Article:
FAMILIAR TERRITORY: I’ve lived in the house next door for eight years now and I bought this property right next door two years ago.
FOREIGN EXCHANGE: I am a D.C. native but I grew up all around the world because my parents are diplomats. I’ve lived in Europe and Asia, places like Paris, Tokyo, Manila, and Kuala Lumpur. Living in very design-oriented cities and spending time in museums growing up, my aesthetic is ancient-meets-modern. I like the combination of the very old with modernist sensibilities, which is different than contemporary.
LIFE OF THE PARTY: Tyson Street has a really amazing history. In the 1960s, it was sort of the Haight-Ashbury of the area so I have hippies come by and tell me stories about “Mama Cass” Elliot, Janis Joplin, and Frank Zappa partying here.
FIXER UPPER: People always fall in love with this street, but it’s another thing to take on one of these houses. It takes a certain amount of stewardship—they’re small, they’re funky, they’re old, and things go wrong.
PATIENCE IS A VIRTUE: Really, from a design standpoint, the house dictates the design and you can’t impose a suburban vision on it. You have to work with what you got and that takes a certain kind of temperament.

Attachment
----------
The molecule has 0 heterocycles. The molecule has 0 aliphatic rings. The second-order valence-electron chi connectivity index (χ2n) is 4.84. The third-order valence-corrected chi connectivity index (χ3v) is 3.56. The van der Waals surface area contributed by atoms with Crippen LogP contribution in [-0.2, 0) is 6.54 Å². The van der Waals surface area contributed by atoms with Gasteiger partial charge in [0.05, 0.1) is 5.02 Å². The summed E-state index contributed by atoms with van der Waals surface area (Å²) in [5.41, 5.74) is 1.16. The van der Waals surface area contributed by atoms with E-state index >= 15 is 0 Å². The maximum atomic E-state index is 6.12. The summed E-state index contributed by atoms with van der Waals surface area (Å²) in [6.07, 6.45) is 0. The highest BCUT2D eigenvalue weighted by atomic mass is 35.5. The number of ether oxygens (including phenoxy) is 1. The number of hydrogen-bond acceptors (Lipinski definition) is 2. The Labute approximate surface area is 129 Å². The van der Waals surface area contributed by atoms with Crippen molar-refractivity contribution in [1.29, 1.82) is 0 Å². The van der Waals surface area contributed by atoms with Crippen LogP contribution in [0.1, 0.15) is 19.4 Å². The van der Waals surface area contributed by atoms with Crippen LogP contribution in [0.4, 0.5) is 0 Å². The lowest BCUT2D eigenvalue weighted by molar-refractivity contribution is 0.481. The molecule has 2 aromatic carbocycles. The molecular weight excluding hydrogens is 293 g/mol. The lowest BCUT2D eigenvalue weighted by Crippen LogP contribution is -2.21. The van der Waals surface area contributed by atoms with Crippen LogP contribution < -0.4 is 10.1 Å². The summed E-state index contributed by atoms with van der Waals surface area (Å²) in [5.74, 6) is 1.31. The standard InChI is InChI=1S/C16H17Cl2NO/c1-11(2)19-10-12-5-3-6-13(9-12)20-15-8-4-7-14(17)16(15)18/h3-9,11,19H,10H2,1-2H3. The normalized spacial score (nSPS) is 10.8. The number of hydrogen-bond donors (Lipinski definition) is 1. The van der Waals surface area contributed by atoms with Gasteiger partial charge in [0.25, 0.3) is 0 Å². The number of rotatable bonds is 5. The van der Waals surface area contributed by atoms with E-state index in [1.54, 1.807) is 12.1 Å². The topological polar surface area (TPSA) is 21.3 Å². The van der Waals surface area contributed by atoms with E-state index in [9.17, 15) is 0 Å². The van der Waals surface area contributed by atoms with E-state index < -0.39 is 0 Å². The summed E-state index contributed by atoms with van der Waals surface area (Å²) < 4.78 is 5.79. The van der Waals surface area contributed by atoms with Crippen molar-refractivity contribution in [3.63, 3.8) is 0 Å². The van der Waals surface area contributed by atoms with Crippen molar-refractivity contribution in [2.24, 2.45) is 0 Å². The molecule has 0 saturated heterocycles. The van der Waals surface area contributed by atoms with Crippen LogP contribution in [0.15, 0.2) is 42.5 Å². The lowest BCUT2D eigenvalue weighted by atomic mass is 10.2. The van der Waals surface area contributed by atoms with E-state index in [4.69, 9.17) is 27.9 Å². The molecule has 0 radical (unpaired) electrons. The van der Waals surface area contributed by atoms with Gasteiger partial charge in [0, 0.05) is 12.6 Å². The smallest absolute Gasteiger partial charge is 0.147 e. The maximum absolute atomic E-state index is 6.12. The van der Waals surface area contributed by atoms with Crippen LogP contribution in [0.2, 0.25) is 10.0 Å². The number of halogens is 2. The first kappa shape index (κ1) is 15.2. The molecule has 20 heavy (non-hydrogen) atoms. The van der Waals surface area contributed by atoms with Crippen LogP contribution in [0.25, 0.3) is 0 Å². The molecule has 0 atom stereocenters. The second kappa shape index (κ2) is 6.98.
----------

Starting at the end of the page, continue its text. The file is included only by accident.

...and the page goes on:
KEEP IT LIGHT: Often the design instinct with a 230-year-old house such as this is to fill it with period or heavy furniture. My goal was to demonstrate through editing and selecting bright appropriately scaled statement furniture that the ancient and modern can work in harmony and be functional for the 21st century lifestyle.
ROOM AND HOARD: The running joke amongst family and friends is that I needed two houses to hold all of my “proclivities,” as my dad terms it. I’ve been collecting art, crafts, and furniture since I was a child and definitely needed the extra basement space.
MIX AND MATCH: I made the side table myself from the leftover parts area of IKEA. I chose bright lithographs from an Ellsworth Kelly folio and framed and mounted them in white to pull a controlled graphic punch.
TRICKS OF THE TRADE: I’ve definitely applied “tricks” I’ve learned as a graphic designer. The modernist screen concealing the fridge was cut out of PVC and allows light to flow and adds a graphic element.
A LITTLE GOES A LONG WAY: I have good design karma and a particular eye and will not pass up an opportunity. My most important rule of thumb is to only acquire objects I personally respond to and ones that tell a story. A small hand-crafted ceramic vase can go for miles.